Francisco Torralba, senior economist at Morningstar Investment Management, outlines two reasons why the Greek crisis seems to be having a limited impact on global markets.» Read More
It’s all getting a bit Elizabeth Taylor and Richard Burton in the euro zone recently. The European Union seems to think that if it’s worth doing in the first place, its worth fighting for
French economic growth ground to a halt in the second quarter of 2011, raising pressure on President Nicolas Sarkozy to cut spending and abolish tax breaks ahead of elections as he tries to convince nervous financial markets that he will deliver on debt reduction targets.
A 15-day short selling ban , which will be implemented on Friday morning across several European countries, has attracted opprobrium from market participants, who see the restrictions as a superficial move that will do little to solve the underlying problems of the euro zone and stop market turbulence.
August is traditionally a time for financial market crises. The current one isn’t because of the usual “thin markets, long hot summer days, everyone on holiday” scenario though, this time investors have real, concrete issues to worry about, writes Moorad Choudhry,Head of Business Treasury, Global Banking & Markets at the Royal Bank of Scotland.
French minister says broader GDP and deficit-cut targets remain, with CNBC's Ross Westgate.
High labor taxes and low visibility on economic growth and business climate are just some of the reasons that are keeping Italian businesses from offering jobs, especially long term contracts.
PIIGS is a not too favorable term used by bond analysts, academics, and the press, to refer to certain countries of Europe. CNBC explains.
Amid fears that Europe will not be able to save itself from its debt crisis, U.S. stocks have tumbled. It’s a sharp reminder that in a global market, we’re all in this together.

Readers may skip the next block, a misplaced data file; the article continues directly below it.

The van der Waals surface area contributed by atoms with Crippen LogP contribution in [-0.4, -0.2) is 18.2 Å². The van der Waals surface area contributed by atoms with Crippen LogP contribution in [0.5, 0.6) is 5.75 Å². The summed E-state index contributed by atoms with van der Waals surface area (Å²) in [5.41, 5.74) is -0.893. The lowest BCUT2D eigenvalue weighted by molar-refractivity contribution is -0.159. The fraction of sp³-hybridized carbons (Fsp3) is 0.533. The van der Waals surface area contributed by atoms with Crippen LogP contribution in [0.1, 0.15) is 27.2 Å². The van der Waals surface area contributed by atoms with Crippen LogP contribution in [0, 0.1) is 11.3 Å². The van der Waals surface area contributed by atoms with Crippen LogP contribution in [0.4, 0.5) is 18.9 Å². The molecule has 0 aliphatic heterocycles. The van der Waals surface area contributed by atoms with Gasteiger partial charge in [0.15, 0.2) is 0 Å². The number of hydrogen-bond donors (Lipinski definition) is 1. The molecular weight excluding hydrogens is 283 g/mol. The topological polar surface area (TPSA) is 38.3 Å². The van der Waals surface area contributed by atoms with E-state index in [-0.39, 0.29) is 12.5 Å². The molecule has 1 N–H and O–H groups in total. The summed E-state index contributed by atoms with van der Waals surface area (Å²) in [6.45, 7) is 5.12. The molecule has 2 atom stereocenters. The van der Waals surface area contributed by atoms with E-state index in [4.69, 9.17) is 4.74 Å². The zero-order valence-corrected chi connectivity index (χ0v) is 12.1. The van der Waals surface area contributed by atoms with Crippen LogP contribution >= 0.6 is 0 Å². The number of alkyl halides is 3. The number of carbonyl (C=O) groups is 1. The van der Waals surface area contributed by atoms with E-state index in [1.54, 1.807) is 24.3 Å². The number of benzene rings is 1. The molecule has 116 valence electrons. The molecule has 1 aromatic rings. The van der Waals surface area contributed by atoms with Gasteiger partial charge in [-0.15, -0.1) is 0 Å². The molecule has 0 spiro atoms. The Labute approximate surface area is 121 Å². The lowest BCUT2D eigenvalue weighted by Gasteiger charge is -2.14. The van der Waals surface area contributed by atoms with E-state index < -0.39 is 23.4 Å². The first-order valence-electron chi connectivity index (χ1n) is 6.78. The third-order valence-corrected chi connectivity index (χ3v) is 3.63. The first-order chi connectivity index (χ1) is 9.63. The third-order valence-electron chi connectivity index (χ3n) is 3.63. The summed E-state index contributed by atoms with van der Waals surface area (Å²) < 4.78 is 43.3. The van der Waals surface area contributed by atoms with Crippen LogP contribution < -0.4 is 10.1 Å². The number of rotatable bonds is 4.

Italy has one of the highest savings rates in the OECD and holds considerable household wealth. In fact, the country's household wealth is five times as high as the country's gross domestic product (GDP). None of this appears to add up with the country's miserable public finances.
Nicolas Sarkozy, the French president, has given his finance and budget ministers one week to come up with new measures to cut France's crippling debt burden as concerns mount over prospects for growth and the country's ability to meet its deficit reduction targets. reported the FT.
Many of us unconsciously believe that Gordon Gekko revealed the secrets of the universe to Bud Fox when he told him how finance guys run the world: "We make the rules, pal. The news, war, peace, famine, upheaval, the price per paper clip. We pick that rabbit out of the hat while everybody sits out there wondering how the hell we did it.'"
The German banking sector should be able to withstand stresses resulting from exposure to peripheral Europe, with the possible exception of Commerzbank, which has a high level of PIIGS exposure, according to Michael Rohr, head of financials at Silvia Quandt Research.
Great Britain and other parts of the world are experiencing unrest at a time of global economic uncertainty and stock market volatility. Here's a look at what's happened recently around the world.
You could get motion sickness watching the U.S. markets these days. But the real sick man is Europe.
The European Central Bank's bailout, estimated to be about 2 billion euros in Italian and Spanish debt, will cost France and maybe even Germany their triple-A ratings, Kyle Bass, managing partner of Hayman Capital, told CNBC Monday.
Germany is showing more commitment to the resolution of the euro zone debt crisis, and is likely to expect even greater influence on the fiscal discipline of its neighbors in return, analysts told CNBC.
Following a dramatic end to the trading week that saw Italy pledge to speed up its austerity measures, the European Central Bank decided this weekend it had to act.
The crisis threatening to envelop Spain and Italy is moving faster than euro zone policy makers can keep up with, William Rhodes, senior advisor at Citigroup, told CNBC Monday.
“So what Europe needs to do is to make sure that there's an unequivocal financial backstop, so there is no doubt in anyone's mind that those countries across Europe have the ability and the will to meet their obligations," the US Treasury secretary told CNBC.
The "Mad Money" host reveals his "Game Plan" for the days to come.